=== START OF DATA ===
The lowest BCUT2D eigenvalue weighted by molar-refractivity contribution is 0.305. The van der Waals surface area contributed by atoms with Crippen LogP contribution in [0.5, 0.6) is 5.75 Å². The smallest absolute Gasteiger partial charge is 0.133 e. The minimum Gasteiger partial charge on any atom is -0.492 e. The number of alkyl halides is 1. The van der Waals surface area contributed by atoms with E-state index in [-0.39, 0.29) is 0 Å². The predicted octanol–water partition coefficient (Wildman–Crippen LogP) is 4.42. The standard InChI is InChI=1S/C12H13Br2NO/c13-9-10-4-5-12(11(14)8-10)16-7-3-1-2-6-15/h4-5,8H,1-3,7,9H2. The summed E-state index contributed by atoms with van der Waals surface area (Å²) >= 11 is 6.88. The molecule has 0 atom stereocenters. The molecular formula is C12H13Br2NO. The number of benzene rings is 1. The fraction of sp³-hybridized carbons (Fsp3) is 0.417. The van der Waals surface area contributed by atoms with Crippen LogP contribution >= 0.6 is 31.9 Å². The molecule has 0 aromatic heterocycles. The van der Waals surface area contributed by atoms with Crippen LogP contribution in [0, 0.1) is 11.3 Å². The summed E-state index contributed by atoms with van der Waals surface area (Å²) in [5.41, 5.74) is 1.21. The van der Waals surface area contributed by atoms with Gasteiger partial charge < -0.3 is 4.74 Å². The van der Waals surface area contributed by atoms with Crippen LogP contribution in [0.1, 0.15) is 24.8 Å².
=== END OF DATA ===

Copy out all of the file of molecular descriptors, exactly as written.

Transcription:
The lowest BCUT2D eigenvalue weighted by molar-refractivity contribution is 0.305. The van der Waals surface area contributed by atoms with Crippen LogP contribution in [0.5, 0.6) is 5.75 Å². The smallest absolute Gasteiger partial charge is 0.133 e. The minimum Gasteiger partial charge on any atom is -0.492 e. The number of alkyl halides is 1. The van der Waals surface area contributed by atoms with E-state index in [-0.39, 0.29) is 0 Å². The predicted octanol–water partition coefficient (Wildman–Crippen LogP) is 4.42. The standard InChI is InChI=1S/C12H13Br2NO/c13-9-10-4-5-12(11(14)8-10)16-7-3-1-2-6-15/h4-5,8H,1-3,7,9H2. The summed E-state index contributed by atoms with van der Waals surface area (Å²) >= 11 is 6.88. The molecule has 0 atom stereocenters. The molecular formula is C12H13Br2NO. The number of benzene rings is 1. The fraction of sp³-hybridized carbons (Fsp3) is 0.417. The van der Waals surface area contributed by atoms with Crippen LogP contribution >= 0.6 is 31.9 Å². The molecule has 0 aromatic heterocycles. The van der Waals surface area contributed by atoms with Crippen LogP contribution in [0, 0.1) is 11.3 Å². The summed E-state index contributed by atoms with van der Waals surface area (Å²) in [5.41, 5.74) is 1.21. The van der Waals surface area contributed by atoms with Gasteiger partial charge < -0.3 is 4.74 Å². The van der Waals surface area contributed by atoms with Crippen LogP contribution in [0.1, 0.15) is 24.8 Å².